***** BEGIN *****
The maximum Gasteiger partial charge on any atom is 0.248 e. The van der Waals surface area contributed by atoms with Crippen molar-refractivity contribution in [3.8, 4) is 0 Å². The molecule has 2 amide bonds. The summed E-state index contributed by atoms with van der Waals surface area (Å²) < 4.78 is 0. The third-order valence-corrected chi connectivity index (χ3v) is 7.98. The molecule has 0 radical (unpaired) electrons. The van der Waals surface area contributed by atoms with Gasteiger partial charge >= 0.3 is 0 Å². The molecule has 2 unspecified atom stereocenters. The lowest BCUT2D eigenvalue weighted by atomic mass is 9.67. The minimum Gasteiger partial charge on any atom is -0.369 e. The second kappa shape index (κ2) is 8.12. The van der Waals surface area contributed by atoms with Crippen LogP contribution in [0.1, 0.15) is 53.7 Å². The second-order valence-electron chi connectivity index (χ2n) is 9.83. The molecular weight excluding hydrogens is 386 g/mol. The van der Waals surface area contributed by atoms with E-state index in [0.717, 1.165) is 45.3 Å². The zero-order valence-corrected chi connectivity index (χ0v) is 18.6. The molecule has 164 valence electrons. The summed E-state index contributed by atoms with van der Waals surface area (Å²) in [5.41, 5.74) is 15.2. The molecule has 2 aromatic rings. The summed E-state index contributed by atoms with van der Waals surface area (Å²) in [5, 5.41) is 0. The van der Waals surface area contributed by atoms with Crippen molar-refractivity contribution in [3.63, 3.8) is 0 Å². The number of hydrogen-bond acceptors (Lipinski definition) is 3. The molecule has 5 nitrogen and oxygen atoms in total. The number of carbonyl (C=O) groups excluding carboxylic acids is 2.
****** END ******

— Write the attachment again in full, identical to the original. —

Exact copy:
The maximum Gasteiger partial charge on any atom is 0.248 e. The van der Waals surface area contributed by atoms with Crippen molar-refractivity contribution in [3.8, 4) is 0 Å². The molecule has 2 amide bonds. The summed E-state index contributed by atoms with van der Waals surface area (Å²) < 4.78 is 0. The third-order valence-corrected chi connectivity index (χ3v) is 7.98. The molecule has 0 radical (unpaired) electrons. The van der Waals surface area contributed by atoms with Gasteiger partial charge >= 0.3 is 0 Å². The molecule has 2 unspecified atom stereocenters. The lowest BCUT2D eigenvalue weighted by atomic mass is 9.67. The minimum Gasteiger partial charge on any atom is -0.369 e. The second kappa shape index (κ2) is 8.12. The van der Waals surface area contributed by atoms with Crippen LogP contribution in [0.1, 0.15) is 53.7 Å². The second-order valence-electron chi connectivity index (χ2n) is 9.83. The molecular weight excluding hydrogens is 386 g/mol. The van der Waals surface area contributed by atoms with E-state index in [0.717, 1.165) is 45.3 Å². The zero-order valence-corrected chi connectivity index (χ0v) is 18.6. The molecule has 164 valence electrons. The summed E-state index contributed by atoms with van der Waals surface area (Å²) in [5.41, 5.74) is 15.2. The molecule has 2 aromatic rings. The summed E-state index contributed by atoms with van der Waals surface area (Å²) in [5, 5.41) is 0. The van der Waals surface area contributed by atoms with Crippen molar-refractivity contribution in [3.63, 3.8) is 0 Å². The number of hydrogen-bond acceptors (Lipinski definition) is 3. The molecule has 5 nitrogen and oxygen atoms in total. The number of carbonyl (C=O) groups excluding carboxylic acids is 2.